Help the refugees

If you move around the world by choice, consider helping those forced from their homes by conflict. Donate to the UN Refugee Agency today.

Home News Senegal rejects extradition of Chad’s Habre to Belgium

Senegal rejects extradition of Chad’s Habre to Belgium

Published on 11/01/2012

Senegal's appeals court on Wednesday rejected a Belgian request for Chad's former president Hissene Habre to be extradited to face charges of atrocities committed during his 1982-1990 rule.

“The Dakar Appeals Court today rejected the request to have Hissene Habre extradited to Belgium. It ruled that Belgium’s demand did not conform to legal provisions” in Senegal, said an official from the justice ministry.

“Belgium did not respect the procedure,” he said, without giving details.

Belgium had proposed in July that Habre be extradited, with support from the Chadian government.

Reed Brody, a lawyer with Human Rights Watch who has spearheaded the case against Habre, said the ruling was not definitive.

“They did not refuse extradition, they said Belgium had not annexed the original arrest warrant and other papers” only photocopied versions, he told AFP by telephone from Belgium.

“It is purely a technical ruling. It leaves the door open to a fresh Belgian extradition request… it is not a definitive ruling on the merits of the case.”

Brody was part of a Belgian investigating team that visited Chad in 2002, where they visited detention centres and mass graves and found thousands of documents from Habre’s political police, providing strong evidence of torture and rights violations.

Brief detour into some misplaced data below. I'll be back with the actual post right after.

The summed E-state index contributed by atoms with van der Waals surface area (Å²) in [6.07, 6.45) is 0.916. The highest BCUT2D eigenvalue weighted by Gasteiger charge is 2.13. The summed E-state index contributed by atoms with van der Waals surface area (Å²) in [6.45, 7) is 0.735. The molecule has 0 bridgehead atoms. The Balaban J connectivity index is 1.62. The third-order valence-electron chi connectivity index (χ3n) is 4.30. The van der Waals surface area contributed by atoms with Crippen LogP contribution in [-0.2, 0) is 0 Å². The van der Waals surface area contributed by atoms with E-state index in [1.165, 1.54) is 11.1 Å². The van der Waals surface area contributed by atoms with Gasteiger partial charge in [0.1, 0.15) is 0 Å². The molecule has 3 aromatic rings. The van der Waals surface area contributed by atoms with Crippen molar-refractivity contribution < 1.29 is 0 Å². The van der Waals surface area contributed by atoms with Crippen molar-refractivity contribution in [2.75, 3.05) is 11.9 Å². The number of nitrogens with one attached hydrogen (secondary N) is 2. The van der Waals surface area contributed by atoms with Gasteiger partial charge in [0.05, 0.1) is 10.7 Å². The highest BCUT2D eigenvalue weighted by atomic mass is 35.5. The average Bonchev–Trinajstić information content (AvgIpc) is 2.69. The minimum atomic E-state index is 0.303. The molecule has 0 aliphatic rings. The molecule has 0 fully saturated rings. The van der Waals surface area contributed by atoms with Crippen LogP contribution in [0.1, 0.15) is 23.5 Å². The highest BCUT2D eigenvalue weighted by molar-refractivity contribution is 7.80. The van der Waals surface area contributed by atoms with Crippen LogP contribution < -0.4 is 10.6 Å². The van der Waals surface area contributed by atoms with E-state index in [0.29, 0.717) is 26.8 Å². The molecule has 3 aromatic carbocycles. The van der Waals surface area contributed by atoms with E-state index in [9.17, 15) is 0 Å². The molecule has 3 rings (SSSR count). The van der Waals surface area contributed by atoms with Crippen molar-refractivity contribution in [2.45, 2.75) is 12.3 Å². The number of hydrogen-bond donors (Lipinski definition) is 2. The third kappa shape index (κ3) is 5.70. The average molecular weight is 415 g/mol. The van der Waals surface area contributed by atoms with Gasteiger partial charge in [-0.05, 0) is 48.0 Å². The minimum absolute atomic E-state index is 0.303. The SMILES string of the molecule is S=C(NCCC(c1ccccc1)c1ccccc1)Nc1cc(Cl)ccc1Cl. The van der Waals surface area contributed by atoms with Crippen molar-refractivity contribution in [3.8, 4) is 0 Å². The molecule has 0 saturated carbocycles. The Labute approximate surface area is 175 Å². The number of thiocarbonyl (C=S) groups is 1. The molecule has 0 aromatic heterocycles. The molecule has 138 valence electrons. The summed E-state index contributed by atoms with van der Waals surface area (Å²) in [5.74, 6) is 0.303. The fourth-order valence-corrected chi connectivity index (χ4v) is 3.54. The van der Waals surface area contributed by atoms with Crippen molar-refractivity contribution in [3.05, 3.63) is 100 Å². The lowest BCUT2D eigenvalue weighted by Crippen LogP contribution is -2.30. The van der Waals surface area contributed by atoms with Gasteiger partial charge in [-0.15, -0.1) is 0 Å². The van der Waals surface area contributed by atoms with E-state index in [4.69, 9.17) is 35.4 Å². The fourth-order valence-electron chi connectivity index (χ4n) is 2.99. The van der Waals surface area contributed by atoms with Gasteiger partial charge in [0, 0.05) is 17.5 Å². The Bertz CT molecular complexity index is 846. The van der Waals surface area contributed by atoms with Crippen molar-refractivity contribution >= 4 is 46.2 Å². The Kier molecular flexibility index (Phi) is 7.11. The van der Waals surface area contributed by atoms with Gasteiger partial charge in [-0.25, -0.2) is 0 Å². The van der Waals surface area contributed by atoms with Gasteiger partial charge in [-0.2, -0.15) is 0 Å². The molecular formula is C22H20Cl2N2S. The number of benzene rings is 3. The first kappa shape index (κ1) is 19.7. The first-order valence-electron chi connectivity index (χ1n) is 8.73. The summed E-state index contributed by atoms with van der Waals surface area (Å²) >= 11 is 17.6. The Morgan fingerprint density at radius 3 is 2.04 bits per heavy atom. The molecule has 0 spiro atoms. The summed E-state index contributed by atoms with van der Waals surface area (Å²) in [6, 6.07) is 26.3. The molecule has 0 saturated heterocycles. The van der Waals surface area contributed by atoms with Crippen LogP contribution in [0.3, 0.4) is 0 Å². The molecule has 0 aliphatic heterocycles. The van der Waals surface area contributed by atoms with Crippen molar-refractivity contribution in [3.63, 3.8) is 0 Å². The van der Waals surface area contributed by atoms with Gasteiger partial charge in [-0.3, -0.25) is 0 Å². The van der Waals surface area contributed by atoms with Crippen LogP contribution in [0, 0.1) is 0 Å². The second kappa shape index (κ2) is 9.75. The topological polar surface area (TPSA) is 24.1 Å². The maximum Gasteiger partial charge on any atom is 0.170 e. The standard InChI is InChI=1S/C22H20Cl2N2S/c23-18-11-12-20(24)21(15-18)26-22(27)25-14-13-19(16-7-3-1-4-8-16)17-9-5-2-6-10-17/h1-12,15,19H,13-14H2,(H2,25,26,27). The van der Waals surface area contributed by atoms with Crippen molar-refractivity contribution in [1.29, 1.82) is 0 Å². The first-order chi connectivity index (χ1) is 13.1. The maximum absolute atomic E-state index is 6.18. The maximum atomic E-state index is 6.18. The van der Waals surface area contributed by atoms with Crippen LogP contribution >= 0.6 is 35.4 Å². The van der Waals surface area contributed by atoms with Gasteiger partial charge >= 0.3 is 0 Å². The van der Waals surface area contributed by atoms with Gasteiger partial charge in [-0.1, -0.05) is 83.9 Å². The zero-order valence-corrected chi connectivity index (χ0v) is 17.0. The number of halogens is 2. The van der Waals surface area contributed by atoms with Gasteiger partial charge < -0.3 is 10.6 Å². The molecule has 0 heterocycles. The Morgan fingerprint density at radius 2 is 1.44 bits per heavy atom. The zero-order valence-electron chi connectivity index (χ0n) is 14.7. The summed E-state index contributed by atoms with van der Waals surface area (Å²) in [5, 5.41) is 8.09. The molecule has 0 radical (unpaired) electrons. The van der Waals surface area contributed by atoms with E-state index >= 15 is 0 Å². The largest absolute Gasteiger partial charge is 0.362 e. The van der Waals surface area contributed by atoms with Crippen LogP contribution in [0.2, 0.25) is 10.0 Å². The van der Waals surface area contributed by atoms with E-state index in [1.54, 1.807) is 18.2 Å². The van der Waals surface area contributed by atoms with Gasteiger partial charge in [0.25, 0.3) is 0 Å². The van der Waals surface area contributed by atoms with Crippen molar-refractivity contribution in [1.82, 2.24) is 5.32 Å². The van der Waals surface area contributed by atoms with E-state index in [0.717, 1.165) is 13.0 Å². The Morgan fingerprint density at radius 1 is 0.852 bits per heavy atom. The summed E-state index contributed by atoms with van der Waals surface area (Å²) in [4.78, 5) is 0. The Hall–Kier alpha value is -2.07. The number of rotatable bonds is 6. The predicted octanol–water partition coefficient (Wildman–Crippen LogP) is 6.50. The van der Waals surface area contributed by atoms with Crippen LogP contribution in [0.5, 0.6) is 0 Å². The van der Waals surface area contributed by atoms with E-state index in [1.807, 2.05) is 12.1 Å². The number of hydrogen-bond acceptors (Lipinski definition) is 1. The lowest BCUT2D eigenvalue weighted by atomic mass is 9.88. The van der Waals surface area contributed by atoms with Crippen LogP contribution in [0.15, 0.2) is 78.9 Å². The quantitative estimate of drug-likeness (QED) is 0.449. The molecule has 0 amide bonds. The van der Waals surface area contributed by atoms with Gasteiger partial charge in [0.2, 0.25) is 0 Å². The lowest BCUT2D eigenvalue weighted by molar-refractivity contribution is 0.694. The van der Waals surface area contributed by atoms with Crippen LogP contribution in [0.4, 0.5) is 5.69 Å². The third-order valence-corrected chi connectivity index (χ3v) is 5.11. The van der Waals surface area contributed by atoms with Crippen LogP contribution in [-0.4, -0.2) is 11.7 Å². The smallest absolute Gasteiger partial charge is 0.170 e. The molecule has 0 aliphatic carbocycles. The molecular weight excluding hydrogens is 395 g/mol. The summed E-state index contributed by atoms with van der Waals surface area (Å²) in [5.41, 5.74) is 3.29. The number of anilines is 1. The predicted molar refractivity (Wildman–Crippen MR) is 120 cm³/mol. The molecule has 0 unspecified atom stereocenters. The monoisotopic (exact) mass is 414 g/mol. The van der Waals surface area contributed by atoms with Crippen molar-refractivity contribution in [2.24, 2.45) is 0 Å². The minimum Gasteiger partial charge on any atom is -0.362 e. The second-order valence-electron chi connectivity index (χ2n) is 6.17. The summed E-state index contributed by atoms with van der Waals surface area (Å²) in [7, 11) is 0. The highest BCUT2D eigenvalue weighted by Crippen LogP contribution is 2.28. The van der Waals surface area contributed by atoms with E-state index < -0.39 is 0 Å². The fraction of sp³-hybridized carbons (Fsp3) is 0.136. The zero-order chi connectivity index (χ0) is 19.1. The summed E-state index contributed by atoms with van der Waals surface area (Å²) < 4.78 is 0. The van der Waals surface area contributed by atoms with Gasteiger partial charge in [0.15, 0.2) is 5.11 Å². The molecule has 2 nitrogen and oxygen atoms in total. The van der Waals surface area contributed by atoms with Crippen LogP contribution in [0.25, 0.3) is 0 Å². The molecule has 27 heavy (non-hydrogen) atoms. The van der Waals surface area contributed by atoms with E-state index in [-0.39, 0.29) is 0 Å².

Habre, dubbed Africa’s Pinochet for atrocities committed under his rule, has been living in Senegal since fleeing his country in 1990 after being ousted by President Idriss Deby Itno. He had ruled for eight years.

A 1992 truth commission report in Chad said that during his time in power, Habre presided over up to 40,000 political murders and widespread torture.

While mandated by the African Union to put Habre on trial, Senegal has dragged its feet for years.

Last year, Senegalese President Abdoulaye Wade announced he would send Habre back to Chad but backed down at the last minute under pressure from rights groups and the United Nations.

The 85-year-old Wade, who is controversially seeking another term in office in an election next month, said earlier this month in an interview that Habre’s extradition to Belgium was imminent.

“Very probably, Hissene Habre will be sent to Belgium. I have referred Belgium’s request to the Dakar court of appeal. If the court decides it, he will be extradited,” he said.

Belgium has wanted to try Habre since 2005, when it issued an international arrest warrant for “serious violations of international humanitarian law”.

The Dakar-based African Assembly for the Defence of Human Rights warned that Senegal risks losing up to $50 million (39 million euros) in US aid if it fails to bring Habre to justice.

“More than 25 billion CFA francs risk being completely jeopardised by Senegal’s inability to comply with its international obligations and try or extradite Hissene Habre,” RADDHO said in a statement.

The rights body said that while Washington had earmarked the amount for Senegal, some US representatives had voiced concern over the lack of progress in the Habre case.